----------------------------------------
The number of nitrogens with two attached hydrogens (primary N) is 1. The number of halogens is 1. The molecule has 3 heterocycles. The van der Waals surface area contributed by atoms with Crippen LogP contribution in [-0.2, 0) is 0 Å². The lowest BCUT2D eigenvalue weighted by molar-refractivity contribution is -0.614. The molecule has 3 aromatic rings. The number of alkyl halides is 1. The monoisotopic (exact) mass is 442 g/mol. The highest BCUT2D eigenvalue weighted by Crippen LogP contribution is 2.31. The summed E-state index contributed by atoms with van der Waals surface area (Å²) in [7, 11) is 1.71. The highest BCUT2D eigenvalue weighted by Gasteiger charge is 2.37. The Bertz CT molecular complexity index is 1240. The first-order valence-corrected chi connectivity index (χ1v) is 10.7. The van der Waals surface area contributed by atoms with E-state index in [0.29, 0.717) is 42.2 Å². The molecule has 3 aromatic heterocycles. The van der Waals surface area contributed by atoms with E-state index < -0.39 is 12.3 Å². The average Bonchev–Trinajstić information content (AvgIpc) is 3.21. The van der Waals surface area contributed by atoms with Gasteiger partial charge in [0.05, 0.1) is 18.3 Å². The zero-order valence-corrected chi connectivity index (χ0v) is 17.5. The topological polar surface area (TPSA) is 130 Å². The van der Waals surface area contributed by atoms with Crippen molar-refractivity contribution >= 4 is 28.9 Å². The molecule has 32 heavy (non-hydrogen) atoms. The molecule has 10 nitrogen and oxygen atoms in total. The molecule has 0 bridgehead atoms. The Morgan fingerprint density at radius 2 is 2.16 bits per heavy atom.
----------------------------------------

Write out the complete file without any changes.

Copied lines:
The number of nitrogens with two attached hydrogens (primary N) is 1. The number of halogens is 1. The molecule has 3 heterocycles. The van der Waals surface area contributed by atoms with Crippen LogP contribution in [-0.2, 0) is 0 Å². The lowest BCUT2D eigenvalue weighted by molar-refractivity contribution is -0.614. The molecule has 3 aromatic rings. The number of alkyl halides is 1. The monoisotopic (exact) mass is 442 g/mol. The highest BCUT2D eigenvalue weighted by Crippen LogP contribution is 2.31. The summed E-state index contributed by atoms with van der Waals surface area (Å²) in [7, 11) is 1.71. The highest BCUT2D eigenvalue weighted by Gasteiger charge is 2.37. The Bertz CT molecular complexity index is 1240. The first-order valence-corrected chi connectivity index (χ1v) is 10.7. The van der Waals surface area contributed by atoms with E-state index in [0.29, 0.717) is 42.2 Å². The molecule has 3 aromatic heterocycles. The van der Waals surface area contributed by atoms with E-state index < -0.39 is 12.3 Å². The average Bonchev–Trinajstić information content (AvgIpc) is 3.21. The van der Waals surface area contributed by atoms with Gasteiger partial charge in [0.05, 0.1) is 18.3 Å². The zero-order valence-corrected chi connectivity index (χ0v) is 17.5. The topological polar surface area (TPSA) is 130 Å². The van der Waals surface area contributed by atoms with Crippen molar-refractivity contribution >= 4 is 28.9 Å². The molecule has 32 heavy (non-hydrogen) atoms. The molecule has 10 nitrogen and oxygen atoms in total. The molecule has 0 bridgehead atoms. The Morgan fingerprint density at radius 2 is 2.16 bits per heavy atom.